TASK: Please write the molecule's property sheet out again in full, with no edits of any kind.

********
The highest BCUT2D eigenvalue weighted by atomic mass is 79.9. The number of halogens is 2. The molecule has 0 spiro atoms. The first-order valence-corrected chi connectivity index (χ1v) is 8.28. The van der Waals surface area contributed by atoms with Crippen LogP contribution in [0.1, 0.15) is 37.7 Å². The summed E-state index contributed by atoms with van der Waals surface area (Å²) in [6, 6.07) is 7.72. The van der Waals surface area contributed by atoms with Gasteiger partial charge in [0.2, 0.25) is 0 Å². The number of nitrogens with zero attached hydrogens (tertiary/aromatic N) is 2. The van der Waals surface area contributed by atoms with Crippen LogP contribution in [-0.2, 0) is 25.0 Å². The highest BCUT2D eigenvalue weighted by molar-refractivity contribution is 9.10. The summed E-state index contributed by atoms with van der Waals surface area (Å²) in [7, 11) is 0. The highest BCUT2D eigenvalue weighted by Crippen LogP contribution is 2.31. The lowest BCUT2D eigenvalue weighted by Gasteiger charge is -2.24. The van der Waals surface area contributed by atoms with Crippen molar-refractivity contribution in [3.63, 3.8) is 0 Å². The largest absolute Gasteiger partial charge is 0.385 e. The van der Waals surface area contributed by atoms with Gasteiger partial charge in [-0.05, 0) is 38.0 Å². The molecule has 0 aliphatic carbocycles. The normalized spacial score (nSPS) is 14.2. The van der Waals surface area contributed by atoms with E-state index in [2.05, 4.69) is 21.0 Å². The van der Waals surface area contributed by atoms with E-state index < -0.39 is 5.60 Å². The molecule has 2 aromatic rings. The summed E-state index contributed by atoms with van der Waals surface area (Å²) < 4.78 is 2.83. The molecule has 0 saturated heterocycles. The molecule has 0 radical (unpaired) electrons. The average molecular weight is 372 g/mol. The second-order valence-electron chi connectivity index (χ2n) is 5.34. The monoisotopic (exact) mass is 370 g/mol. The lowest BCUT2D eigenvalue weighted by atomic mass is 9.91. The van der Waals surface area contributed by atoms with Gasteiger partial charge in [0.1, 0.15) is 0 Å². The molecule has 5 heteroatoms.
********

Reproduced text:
The highest BCUT2D eigenvalue weighted by atomic mass is 79.9. The number of halogens is 2. The molecule has 0 spiro atoms. The first-order valence-corrected chi connectivity index (χ1v) is 8.28. The van der Waals surface area contributed by atoms with Crippen LogP contribution in [0.1, 0.15) is 37.7 Å². The summed E-state index contributed by atoms with van der Waals surface area (Å²) in [6, 6.07) is 7.72. The van der Waals surface area contributed by atoms with Gasteiger partial charge in [0.2, 0.25) is 0 Å². The number of nitrogens with zero attached hydrogens (tertiary/aromatic N) is 2. The van der Waals surface area contributed by atoms with Crippen LogP contribution in [-0.2, 0) is 25.0 Å². The highest BCUT2D eigenvalue weighted by molar-refractivity contribution is 9.10. The summed E-state index contributed by atoms with van der Waals surface area (Å²) in [7, 11) is 0. The highest BCUT2D eigenvalue weighted by Crippen LogP contribution is 2.31. The lowest BCUT2D eigenvalue weighted by Gasteiger charge is -2.24. The van der Waals surface area contributed by atoms with Crippen molar-refractivity contribution in [3.63, 3.8) is 0 Å². The largest absolute Gasteiger partial charge is 0.385 e. The van der Waals surface area contributed by atoms with Gasteiger partial charge in [-0.05, 0) is 38.0 Å². The molecule has 0 aliphatic carbocycles. The normalized spacial score (nSPS) is 14.2. The van der Waals surface area contributed by atoms with E-state index in [2.05, 4.69) is 21.0 Å². The van der Waals surface area contributed by atoms with E-state index < -0.39 is 5.60 Å². The molecule has 2 aromatic rings. The summed E-state index contributed by atoms with van der Waals surface area (Å²) < 4.78 is 2.83. The molecule has 0 saturated heterocycles. The molecule has 0 radical (unpaired) electrons. The average molecular weight is 372 g/mol. The second-order valence-electron chi connectivity index (χ2n) is 5.34. The monoisotopic (exact) mass is 370 g/mol. The lowest BCUT2D eigenvalue weighted by atomic mass is 9.91. The van der Waals surface area contributed by atoms with Gasteiger partial charge in [0.1, 0.15) is 0 Å². The molecule has 5 heteroatoms.